Corrocup was concieved in a high school art classroom somewhere in upstate new york. No one thought the cup project would continue considering the designer spent as much time casting as he spent cleaning the leaking slip released by the primitive plaster casts. Fortunately, the designer was able to produce two successful cups, imperfect but functional.

During his studies at Pratt Institute, the designer was able to learn more professional slip casting techniques at his internship at a Brooklyn ceramic studio called franca. The two inspiring women at franca assisted in the refinement of his design and manufacturing process, allowing him to finally produce the Corrocups that you know and love.

In a partnership with Blue Marble Brooklyn, the designer was able to sell the cups at their prospect heights storefront.

To finalize the cups for retail, the designer designed custom packaging and eventually decided to build an online store to practice his web design skills.

To see the (prototype) Corrocup Website, click here.
Red dot is an experiment in the use of a shared design language to create unity within a line of disparate products.

By creating a common design language, the user’s understanding of one product can translate to all others within the series. Each object uses the same switches, knobs, and sliders alongside a unified color theme. This concept could continue to be applied on a larger scale to create an entire line of goods, satisfying all needs of the user in a way that they understand.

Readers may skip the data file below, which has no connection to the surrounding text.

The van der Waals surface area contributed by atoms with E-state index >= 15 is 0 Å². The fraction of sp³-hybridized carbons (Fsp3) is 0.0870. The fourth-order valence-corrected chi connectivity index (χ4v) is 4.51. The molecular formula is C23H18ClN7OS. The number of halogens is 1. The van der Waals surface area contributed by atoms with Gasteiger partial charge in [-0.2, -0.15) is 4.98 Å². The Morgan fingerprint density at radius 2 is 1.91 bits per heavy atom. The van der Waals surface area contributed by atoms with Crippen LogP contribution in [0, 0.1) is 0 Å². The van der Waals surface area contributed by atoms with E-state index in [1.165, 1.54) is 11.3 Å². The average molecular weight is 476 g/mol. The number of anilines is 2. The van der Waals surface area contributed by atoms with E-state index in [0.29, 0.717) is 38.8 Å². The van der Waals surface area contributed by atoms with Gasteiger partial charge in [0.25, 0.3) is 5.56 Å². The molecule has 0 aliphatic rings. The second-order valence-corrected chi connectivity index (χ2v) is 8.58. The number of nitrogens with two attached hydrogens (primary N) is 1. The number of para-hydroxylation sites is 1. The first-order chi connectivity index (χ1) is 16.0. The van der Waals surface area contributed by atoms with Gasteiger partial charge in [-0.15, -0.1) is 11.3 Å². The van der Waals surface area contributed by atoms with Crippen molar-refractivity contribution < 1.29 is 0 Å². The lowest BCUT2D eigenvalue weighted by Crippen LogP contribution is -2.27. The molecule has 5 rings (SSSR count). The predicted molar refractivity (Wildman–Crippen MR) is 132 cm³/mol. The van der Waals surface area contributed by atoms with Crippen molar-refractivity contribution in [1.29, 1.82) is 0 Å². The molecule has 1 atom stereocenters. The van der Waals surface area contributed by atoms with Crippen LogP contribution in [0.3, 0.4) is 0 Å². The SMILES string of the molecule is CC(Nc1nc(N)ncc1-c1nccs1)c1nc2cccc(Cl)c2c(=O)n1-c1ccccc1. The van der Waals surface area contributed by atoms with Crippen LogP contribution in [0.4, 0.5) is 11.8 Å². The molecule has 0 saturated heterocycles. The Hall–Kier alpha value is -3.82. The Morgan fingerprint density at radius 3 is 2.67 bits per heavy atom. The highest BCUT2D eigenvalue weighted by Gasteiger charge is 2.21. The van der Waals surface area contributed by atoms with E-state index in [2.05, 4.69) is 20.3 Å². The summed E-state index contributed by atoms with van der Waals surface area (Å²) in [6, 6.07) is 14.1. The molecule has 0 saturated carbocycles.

My name is Caleb Stone and I am a designer, developer, and researcher based in Brooklyn, NY.

  I am currently enrolled as a B.A/B.F.A student at The New School studying Culture + Media. and Product Design Alongside this program, I am a member of the Code as a Liberal Art minor.

As a designer, I am interested in using ethnographic research to engage in a more socially-focused design practice that relies on available materials and local histories.

Some things that I've been thinking about are: digital infrastructure, cybernetics, clicky buttons, tools and how we touch things with them, the digestive system, hypertext, and growing things from the ground.

Some books that I like are:
  • Labyrinths - Jorge Luis Borges
  • 100 Years of Solitude - Gabriel Garcia Marquez
  • Notes on the Synthesis of Form - Christopher Alexander
  • Mind and Nature - Gregory Bateson
  • Parable of the Sower - Octavia Butler
  • and a lot more.
    t - 917.207.8205
    e -

    Resume available upon request.